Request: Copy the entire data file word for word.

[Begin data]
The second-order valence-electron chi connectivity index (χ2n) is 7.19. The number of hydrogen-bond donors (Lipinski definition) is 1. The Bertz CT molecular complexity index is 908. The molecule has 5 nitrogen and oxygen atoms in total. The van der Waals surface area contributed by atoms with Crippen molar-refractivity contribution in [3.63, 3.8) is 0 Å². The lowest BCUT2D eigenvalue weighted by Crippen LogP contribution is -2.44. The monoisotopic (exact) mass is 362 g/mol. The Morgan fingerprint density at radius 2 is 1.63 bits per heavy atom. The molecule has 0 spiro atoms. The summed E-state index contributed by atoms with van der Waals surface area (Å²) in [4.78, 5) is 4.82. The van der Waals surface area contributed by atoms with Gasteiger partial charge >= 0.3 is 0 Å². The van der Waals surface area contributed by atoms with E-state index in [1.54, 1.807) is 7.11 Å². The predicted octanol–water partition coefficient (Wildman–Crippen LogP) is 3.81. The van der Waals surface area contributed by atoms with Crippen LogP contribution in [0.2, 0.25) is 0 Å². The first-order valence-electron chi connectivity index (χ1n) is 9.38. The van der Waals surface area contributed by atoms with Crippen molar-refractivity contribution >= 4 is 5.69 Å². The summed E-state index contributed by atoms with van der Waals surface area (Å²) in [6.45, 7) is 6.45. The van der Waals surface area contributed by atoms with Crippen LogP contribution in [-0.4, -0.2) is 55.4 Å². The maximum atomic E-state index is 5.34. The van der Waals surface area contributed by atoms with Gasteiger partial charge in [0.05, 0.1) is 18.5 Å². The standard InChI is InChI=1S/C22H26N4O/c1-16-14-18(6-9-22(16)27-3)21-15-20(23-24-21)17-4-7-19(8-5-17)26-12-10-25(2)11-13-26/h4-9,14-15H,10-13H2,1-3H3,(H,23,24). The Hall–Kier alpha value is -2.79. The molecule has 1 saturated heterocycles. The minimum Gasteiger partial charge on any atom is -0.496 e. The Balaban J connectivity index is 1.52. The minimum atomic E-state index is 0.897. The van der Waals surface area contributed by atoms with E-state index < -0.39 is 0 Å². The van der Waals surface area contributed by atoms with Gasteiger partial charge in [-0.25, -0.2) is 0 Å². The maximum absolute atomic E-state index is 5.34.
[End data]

The second-order valence-electron chi connectivity index (χ2n) is 7.19. The number of hydrogen-bond donors (Lipinski definition) is 1. The Bertz CT molecular complexity index is 908. The molecule has 5 nitrogen and oxygen atoms in total. The van der Waals surface area contributed by atoms with Crippen molar-refractivity contribution in [3.63, 3.8) is 0 Å². The lowest BCUT2D eigenvalue weighted by Crippen LogP contribution is -2.44. The monoisotopic (exact) mass is 362 g/mol. The Morgan fingerprint density at radius 2 is 1.63 bits per heavy atom. The molecule has 0 spiro atoms. The summed E-state index contributed by atoms with van der Waals surface area (Å²) in [4.78, 5) is 4.82. The van der Waals surface area contributed by atoms with Gasteiger partial charge >= 0.3 is 0 Å². The van der Waals surface area contributed by atoms with E-state index in [1.54, 1.807) is 7.11 Å². The predicted octanol–water partition coefficient (Wildman–Crippen LogP) is 3.81. The van der Waals surface area contributed by atoms with Crippen LogP contribution in [0.2, 0.25) is 0 Å². The first-order valence-electron chi connectivity index (χ1n) is 9.38. The van der Waals surface area contributed by atoms with Crippen molar-refractivity contribution >= 4 is 5.69 Å². The summed E-state index contributed by atoms with van der Waals surface area (Å²) in [6.45, 7) is 6.45. The van der Waals surface area contributed by atoms with Crippen LogP contribution in [-0.4, -0.2) is 55.4 Å². The maximum atomic E-state index is 5.34. The van der Waals surface area contributed by atoms with Gasteiger partial charge in [0.05, 0.1) is 18.5 Å². The standard InChI is InChI=1S/C22H26N4O/c1-16-14-18(6-9-22(16)27-3)21-15-20(23-24-21)17-4-7-19(8-5-17)26-12-10-25(2)11-13-26/h4-9,14-15H,10-13H2,1-3H3,(H,23,24). The Hall–Kier alpha value is -2.79. The molecule has 1 saturated heterocycles. The minimum Gasteiger partial charge on any atom is -0.496 e. The Balaban J connectivity index is 1.52. The minimum atomic E-state index is 0.897. The van der Waals surface area contributed by atoms with E-state index < -0.39 is 0 Å². The van der Waals surface area contributed by atoms with Gasteiger partial charge in [-0.25, -0.2) is 0 Å². The maximum absolute atomic E-state index is 5.34.